Mailing it in with some thoughts, dudes…
Tonight’s two assists make it eleven points in five games back for Crosby. I wonder if Sid would admit this may be better than what even he expected. Off the record, of course.
Loved Neal’s reaction during the celebration after he scored his goal against the Rangers, particularly to Sid. That, my friends, was the face of someone who just realized, “I could be getting passes like this for the next 10 years. The next. Ten. Years.”
You hate to see games like the one the Pens just played against the Rangers, but over 82 games, bad games there will be. For as sloppy as they were in the second period, as undisciplined as they were in the latter half of the third, and given that they were missing Letang & Michalek, they still scored three goals and had a chance to tie at the end. That’s scary.
We’re not even a third of the way through the season and Pascal Dupuis has seven goals and 13 assists. 20 points in 25 games. His career high was 20 goals and 48 points (2002-03, MIN). Not sure if he can keep this up, but he’ll destroy his career bests by nearly five goals and 20 points if he does.
Best thing about Crosby’s play over these first five games is that really, nothing in his game that we were used to seeing has changed. He’s going to the same high-traffic areas of the ice. He’s taking the puck right at opposing players and has shown no fear of initiating contact. He’s back-checking relentlessly. He’s not afraid to mix it up in the crease, be it the opposition’s or his own, as we saw against St. Louis and Ottawa.
Speaking of Ottawa, it’s great Bryan Murray is so worried about Sid when Ottawa is 30th in the league in goals against. That’s saying something, too, because I’m pretty sure Columbus has been playing with an empty net all year. And it’s really saying something when you consider that a guy Murray deemed wasn’t good enough to play there last year – Brian Elliott – now has 10 wins with St. Louis to go with his 1.31 goals against average and .951 save percentage.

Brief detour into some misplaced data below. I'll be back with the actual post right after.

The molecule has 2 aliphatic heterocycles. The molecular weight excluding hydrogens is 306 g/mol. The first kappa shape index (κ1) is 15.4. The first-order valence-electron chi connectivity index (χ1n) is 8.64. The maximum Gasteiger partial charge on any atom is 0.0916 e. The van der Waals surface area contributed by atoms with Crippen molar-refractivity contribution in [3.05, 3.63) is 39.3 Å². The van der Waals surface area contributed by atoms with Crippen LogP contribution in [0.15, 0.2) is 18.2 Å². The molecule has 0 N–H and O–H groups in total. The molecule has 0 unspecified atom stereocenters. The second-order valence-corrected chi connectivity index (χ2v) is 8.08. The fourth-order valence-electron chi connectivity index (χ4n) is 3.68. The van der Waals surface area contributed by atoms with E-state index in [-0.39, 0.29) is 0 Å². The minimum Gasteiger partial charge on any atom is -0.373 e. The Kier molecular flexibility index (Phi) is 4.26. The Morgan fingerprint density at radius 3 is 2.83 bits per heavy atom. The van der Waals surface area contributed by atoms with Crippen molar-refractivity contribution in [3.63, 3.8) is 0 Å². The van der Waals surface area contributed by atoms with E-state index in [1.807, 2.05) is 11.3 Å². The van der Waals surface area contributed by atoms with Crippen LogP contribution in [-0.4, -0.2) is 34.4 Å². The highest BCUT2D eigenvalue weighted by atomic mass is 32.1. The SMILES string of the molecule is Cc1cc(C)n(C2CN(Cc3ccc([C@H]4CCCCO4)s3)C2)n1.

Chris Pronger is going to miss about four weeks for knee surgery. Sure is nice to see him holding up so well in his advanced age, isn’t it? He only played in 50 games last year and missed a handful of playoff games. He already missed 10 games this year with the eye injury (wear a visor next time). This surgery could cost him another 13 games. And just think…he’s signed for another five years! Yay, Holmgren!
And yes, it’s a loophole deal, but Pronger is owed $7 million in salary in each of the next two seasons, and $4 million in 2013-14. If Capgeek is correct, any attempt to buy out his deal costs the Flyers nearly $5 million in cap space per year for each year bought out on his deal. Yay, Holmgren!
In all seriousness, the Pronger thing bears watching. Philly will almost certainly be a factor in the postseason. They’re leading the NHL in goals for per game, but they’re also 19th in the league in goals against per game. Pronger is a obviously a huge part of that defense and his absence forces guys like Timmonen and Carle into bigger defensive roles they aren’t really suited to play.
Speaking of the other big Eastern Conference subplot…